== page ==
A Monkey’s Right to Bring a Copyright Lawsuit
The long legal battle over a monkey’s rights to a “selfie” is now over. A federal court of appeals ruled in April that the monkey lacks statutory standing to bring a copyright infringement lawsuit.
British photographer David Slater traveled to Indonesia to capture the crested black macaque. While he was shooting, one of the primates hijacked his camera and took over 100 selfies. Not surprisingly, one of the photos that Naruto took of herself went viral after Slater posted it online.
Wikimedia Foundation, which owns Wikipedia, posted the “selfie” in its online database of public domain images. Upon discovering the image, Slater demanded that the company remove it. He argued that the copyright should vest in him because he owns the camera that captured the image and expended significant resources to capture the shot. Wikipedia refused to take down the photo, maintaining that the selfie is in the public domain because “non-human authors” are not granted an automatic copyright of photographs that they take.
The selfie saga took another strange legal twist when the People for the Ethical Treatment of Animals (PETA) filed suit against Slater and his publisher. The animal rights group maintained that the macaque was the rightful copyright owner. The copyright infringement suit argued:
Naruto has the right to own and benefit from the copyright in the Monkey Selfies in the same manner and to the same extent as any other author. Had the Monkey Selfies been made by a human using Slater’s unattended camera, that human would be declared the photographs’ author and copyright owner.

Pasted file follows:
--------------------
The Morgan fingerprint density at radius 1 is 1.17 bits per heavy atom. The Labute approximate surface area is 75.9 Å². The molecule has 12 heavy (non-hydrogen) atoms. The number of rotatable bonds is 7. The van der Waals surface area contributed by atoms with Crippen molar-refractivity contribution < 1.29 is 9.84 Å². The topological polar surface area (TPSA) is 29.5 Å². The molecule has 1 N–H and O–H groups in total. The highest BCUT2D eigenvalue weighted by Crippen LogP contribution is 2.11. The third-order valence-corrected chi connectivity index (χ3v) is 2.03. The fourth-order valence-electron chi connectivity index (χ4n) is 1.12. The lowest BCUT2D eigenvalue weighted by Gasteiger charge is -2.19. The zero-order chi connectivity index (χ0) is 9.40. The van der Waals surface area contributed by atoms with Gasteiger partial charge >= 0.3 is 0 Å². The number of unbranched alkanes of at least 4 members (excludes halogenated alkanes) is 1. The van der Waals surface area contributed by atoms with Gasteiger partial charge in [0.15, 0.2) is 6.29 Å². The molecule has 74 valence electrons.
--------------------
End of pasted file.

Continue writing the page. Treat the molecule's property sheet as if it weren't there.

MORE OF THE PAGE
In 2016, U.S. District Judge William Orrick held that the money could not hold a copyright. “Congress and the President can extend the protection of law to animals as well as humans, there is no indication that they did so in the Copyright Act.” PETA and Slater subsequently reached a settlement. It required Slater to donate 25 percent of any future revenue generated from using or selling the monkey selfie to charities that protect the crested macaques’ habitat in Indonesia. However, the court refused to dismiss the appeal, seeking to address the standing issue raised in the case and prevent similar lawsuits in the future.
In April, the Ninth Circuit Court of Appeals dismissed the case. “Our court’s precedent requires us to conclude that the monkey’s claim has standing under Article III of the United States Constitution. Nonetheless, we conclude that this monkey — and all animals, since they are not human — lacks statutory standing under the Copyright Act. We therefore affirm the judgment of the district court,” Judge Carlos Bea wrote.
PETA characterized the decision as a partial victory. “The court reaffirmed that nonhuman animals have the constitutional right to bring a case to federal court when they’ve been wronged, but the opinion still missed the point, which was that Naruto the macaque undeniably took the photos, and denying him the right to sue under the U.S. Copyright Act emphasizes what PETA has argued all along — that he is discriminated against simply because he’s a nonhuman animal,” PETA said in a statement.
Given the novelty of the issues in the case, it’s not surprising that the next stop for the monkey’s story is the big screen. The studio Conde Nast Entertainment has officially acquired the rights to Slater’s life story.